I’m not the first to say it but really the only way to get around Amsterdam is by bicycle. It’s cheap, the city is flat, and you can go where the mood takes you and see the real Amsterdam. But be aware:
-people from the Netherlands don’t wear helmets
-the bikes have back pedal breaks, and no gears
-in winter it is so windy and cold you might form icicles as you pedal
-the increasing car traffic in the center is at odds with the cyclists and it is a hate/hate relationship
-cyclists don’t slow down at cross streets in the central ring of canals, you just dodge
-there is an excellent network of bike lanes on the busier roads
-real Amsterdammers don’t buy expensive bikes as they get stolen
-real Amsterdammers cycle talking on their phones and holding umbrellas over their heads. It’s very impressive.
When I first got to Amsterdam I hadn’t ridden a bicycle for many, many years, and I was terrified. Now I can’t imagine being in Amsterdam without that freedom, and the feel of the wind in my ears. It’s why the Dutch are so fit and never need to go to the gym; cycling and all those narrow stairs.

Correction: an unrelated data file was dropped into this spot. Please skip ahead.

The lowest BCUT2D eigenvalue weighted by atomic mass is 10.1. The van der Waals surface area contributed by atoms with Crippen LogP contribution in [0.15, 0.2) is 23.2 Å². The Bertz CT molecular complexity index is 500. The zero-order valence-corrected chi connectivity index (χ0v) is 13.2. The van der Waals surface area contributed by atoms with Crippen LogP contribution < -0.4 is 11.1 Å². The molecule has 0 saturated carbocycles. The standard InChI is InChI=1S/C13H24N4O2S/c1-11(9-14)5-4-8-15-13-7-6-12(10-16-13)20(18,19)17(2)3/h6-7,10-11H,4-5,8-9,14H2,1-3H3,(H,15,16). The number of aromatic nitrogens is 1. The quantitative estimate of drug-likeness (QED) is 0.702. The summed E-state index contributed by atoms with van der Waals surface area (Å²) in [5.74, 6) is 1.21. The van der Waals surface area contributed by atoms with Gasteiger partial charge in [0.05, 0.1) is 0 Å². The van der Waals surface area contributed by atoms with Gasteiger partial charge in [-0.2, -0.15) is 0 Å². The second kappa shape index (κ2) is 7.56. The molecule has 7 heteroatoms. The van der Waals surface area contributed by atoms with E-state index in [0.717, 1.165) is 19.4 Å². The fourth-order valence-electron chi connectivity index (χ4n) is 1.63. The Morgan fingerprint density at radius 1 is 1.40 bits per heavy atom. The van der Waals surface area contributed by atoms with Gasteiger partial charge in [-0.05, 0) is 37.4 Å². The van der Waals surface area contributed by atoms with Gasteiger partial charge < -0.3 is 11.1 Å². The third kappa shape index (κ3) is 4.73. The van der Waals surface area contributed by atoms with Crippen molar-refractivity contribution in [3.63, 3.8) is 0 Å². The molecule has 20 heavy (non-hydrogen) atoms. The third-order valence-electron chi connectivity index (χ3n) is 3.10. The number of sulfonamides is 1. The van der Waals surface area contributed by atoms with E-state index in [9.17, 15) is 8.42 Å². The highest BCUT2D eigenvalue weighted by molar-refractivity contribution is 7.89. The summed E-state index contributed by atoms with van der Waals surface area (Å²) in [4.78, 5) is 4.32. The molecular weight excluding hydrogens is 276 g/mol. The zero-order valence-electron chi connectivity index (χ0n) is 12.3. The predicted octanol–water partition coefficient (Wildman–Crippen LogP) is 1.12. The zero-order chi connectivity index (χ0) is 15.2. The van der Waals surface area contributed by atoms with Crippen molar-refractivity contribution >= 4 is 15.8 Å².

It’s easy to hire a bike. I’d recommend getting one of the traditional Dutch granny bikes – no gears, back pedal brakes – so you feel local even if the hire bike logo still marks you as a tourist. Here are some recommendations for your bike-rental needs:
MacBikes (Centraal Station) have the biggest logo marking you out, but they also hire the most bikes – maybe it’s good to be marked as a novice and unfamiliar with where you’re going.
Damstraat Rent a Bike has lots of choices and will rent for a few hours at a time.
Viator’s Bike Tours are a great way to see the city on a bike with a guide to show you around, so you can just follow and focus on balancing and braking.
If you’re in town for a while, buy a bike then head to HEMA and buy plastic flowers, locks, lights and panier bags. Now you’re halfway to being Dutch.